CSR is a relatively new phenomenon in Hungary. However, in recent years it has become more and more fashionable. In spite of the gradual spreading of CSR practices, the level of awareness is still low and there are still many structural hindrances.
In Hungary, as with the majority of Central–Eastern European (CEE) post-socialist countries, the socialist legacy has influenced the national vision of CSR. There is still an overwhelming public perception that social responsibility and welfare are not the ‘business of business’ and that governments should take the lead. The CEE character of CSR lies in the fact that CSR seems to be a contributing tool to solving social problems the state is unable to solve alone. In other words, CSR is a kind of voluntary restriction on ‘wild west’ capitalism (Hardi 2006: 8).
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The World Guide to CSR: A Country-by-Country Analysis of Corporate Sustainability and Responsibility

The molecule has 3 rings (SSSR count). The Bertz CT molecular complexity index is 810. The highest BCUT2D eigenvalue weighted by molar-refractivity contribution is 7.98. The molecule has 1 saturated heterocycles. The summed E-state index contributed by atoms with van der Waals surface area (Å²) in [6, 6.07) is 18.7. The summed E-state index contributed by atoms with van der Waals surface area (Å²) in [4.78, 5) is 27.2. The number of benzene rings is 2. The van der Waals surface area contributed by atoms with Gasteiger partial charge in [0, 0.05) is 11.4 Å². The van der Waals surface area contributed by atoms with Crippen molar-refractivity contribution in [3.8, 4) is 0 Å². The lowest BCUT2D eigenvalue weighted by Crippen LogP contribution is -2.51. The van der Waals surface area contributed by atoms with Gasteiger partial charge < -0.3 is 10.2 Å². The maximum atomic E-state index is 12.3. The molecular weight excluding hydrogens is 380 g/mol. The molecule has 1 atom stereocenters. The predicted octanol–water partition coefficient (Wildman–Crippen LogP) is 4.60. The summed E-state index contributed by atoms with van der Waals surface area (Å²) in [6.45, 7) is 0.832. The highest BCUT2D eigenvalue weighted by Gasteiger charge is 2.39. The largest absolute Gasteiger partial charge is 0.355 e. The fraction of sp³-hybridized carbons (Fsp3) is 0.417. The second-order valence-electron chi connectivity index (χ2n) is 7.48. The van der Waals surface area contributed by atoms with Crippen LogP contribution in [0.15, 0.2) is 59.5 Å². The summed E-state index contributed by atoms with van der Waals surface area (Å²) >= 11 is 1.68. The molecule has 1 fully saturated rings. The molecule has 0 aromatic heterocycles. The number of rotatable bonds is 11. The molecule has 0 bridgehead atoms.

The World Guide to CSR is the first book to provide comparable national profiles that describe the evolution and practice of Corporate Sustainability and Responsibility (CSR) for 58 countries and 5 global regions. Each regional and national profile includes key information about the relevant CSR history, country-specific issues, trends, research and leading organisations. The purpose of the book is to give CSR professionals (including managers, consultants, academics and NGOs focusing on the social, environmental and ethical responsibilities of business) a quick reference guide to CSR in different regional and national contexts. This unique resource will be an essential acquisition for all organisations who need to benchmark their CSR strategies throughout different regions and cultures and want the best possible intelligence on the key issues and concerns relating to corporate social responsibility in all of the markets in which they operate.
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